Mostly what I remember people talking about after 9-11 is the anticipation for the 2002 Olympics in Salt Lake City. At the time, I thought that the twin towers thing was a demolition or an accident or a sad and scary movie that makes adults upset (like Schindler's list) and I didn't realize how much of the anticipation was connected to the fear that the games would be attacked, and how much of the hype was the adults reassuring themselves that things like the Olympics were still happening and needing something else to focus on.

    Something big had happened that was beyond my ability to comprehend, and I knew it was beyond my understanding and that it was something sad and terrible. I'd never been anywhere with skyscrapers, and I'd only seen planes as part of the sky, not as a physical thing I could ever touch or interact with. But the Olympics, I could (and did) see in person.

    The whole "flags in every yard" thing just reminded me of Veterans day and the thing the boy scouts do where they put flags everywhere, and we were already saying the pledge of allegiance every day in school.

    Also, my little sister was born in December 2001, so my recollections of that time are more about her than anythhing else.

    Heck, I felt more of an aftermath from the Challenger disaster, because my uncle worked at ATK-thiokol and my cousin said his job was in trouble, and I was terrified that my cousins would have to move away from the house next door.

    I guess, what I'm saying is, I was a selfish little provincial brat who only noticed local stuff.

    Were the 2002 SLC games a huge cultural thing outside of Utah?
  • Aliroz said:

    We're the 2002 SLC games a huge cultural thing outside of Utah?

    They were, to the extent that Olympic Games generally are, I think.  I mean, it's a once-every-two-years sporting event (once-every-four-years if you mean specifically the winter games), and it's basically the highest-level tournament in a number of sports.  I remember a number of names from the winter games (e.g. Mario Reiter, Picabo Street, Michelle Kwan), though I'm not sure that they necessarily competed at SLC as opposed to me remembering them from a different winter games.

    IIRC the SLC Olympics became a big thing again on the national stage during the 2012 campaign wherein Mitt Romney touted that as an example of his success at managing something big.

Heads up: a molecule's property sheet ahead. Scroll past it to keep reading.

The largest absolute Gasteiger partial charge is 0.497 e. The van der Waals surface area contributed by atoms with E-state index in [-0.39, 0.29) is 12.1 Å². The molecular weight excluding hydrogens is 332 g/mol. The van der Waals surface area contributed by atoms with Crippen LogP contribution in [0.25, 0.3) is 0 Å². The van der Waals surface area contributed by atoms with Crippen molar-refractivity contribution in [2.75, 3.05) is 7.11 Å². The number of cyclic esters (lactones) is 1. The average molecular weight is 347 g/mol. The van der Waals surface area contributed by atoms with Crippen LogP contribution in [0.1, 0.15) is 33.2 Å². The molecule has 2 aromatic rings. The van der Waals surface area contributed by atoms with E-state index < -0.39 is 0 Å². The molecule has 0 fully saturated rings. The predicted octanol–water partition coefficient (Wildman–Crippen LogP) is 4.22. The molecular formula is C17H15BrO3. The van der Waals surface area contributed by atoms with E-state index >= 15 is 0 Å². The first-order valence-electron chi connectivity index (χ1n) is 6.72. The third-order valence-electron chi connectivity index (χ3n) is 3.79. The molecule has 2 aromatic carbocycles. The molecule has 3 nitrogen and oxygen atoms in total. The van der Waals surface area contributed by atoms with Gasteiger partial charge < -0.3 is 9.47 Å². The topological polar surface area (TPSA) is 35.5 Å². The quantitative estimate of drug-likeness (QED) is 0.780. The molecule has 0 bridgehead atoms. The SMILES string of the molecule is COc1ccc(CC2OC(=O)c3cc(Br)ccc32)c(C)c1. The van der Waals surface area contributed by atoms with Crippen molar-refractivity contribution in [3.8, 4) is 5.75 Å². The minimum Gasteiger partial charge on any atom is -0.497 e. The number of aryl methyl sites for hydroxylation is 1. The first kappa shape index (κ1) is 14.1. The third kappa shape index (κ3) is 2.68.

• The moonlight is the message of love.
    I had this weird naive belief that things would eventually "go back to normal". Sure, this massive security clampdown after the attack was an expected response, but once people see how unreasonable it all really is, we'll go back to the way things were before, right?

    One of the most disillusioning moments of what I guess would technically qualify as my young adult years was when I realized that even the "good" politicians had no desire to undo the post-9/11 government power grab. Obama was elected in 2008—and I voted for him—but he and his administration never even considered things like dissolving the Department of Homeland Security, or stripping back airport security to reasonable levels.
  • I think I just sorta grew to accept that security actually had been pretty lax and had gotten somewhat more reasonably secure after that, and I can see why the police would be more antsy about letting people leave their cars curbside at the airport because of crowding, even though I did also feel it kinda sucked not being able to see parents/children up until the moment they went on board a plane.
  • Always weird to be reminded that I'm closer in age to GMH than others. But very similar response re: Bush v. Gore, did not support any military retaliation, but when you are freshly thirteen not many people listen unless they already know you.
    I remember the day that Bush was re-elected, one of my other ROTC friends was in the history class with me in the row next to mine, and the teacher had turned on coverage because he heard they were going to call the election soon, and when they did, friend and I turned to each other and said "our friends are going to die"
    so for me, living in a town with a reserve base it was lots of increased recruiting efforts, checking in on friends who were going in, on friends whose loved ones were enlisting or reserves getting activated. So there was a lot of pent up nervous energy and lots of patriotism tied up in "i support the troops but i do not support the war" because not supporting the troops in a base town? oof.

    similarly disappointed by lack of rolling back of surveillance methods, and the whole air of not taking culpability for our role in creating instability in the first place etc. so lots of "if you want this problem fixed, your local community will have to show it cares" came from high school protests of the war and such.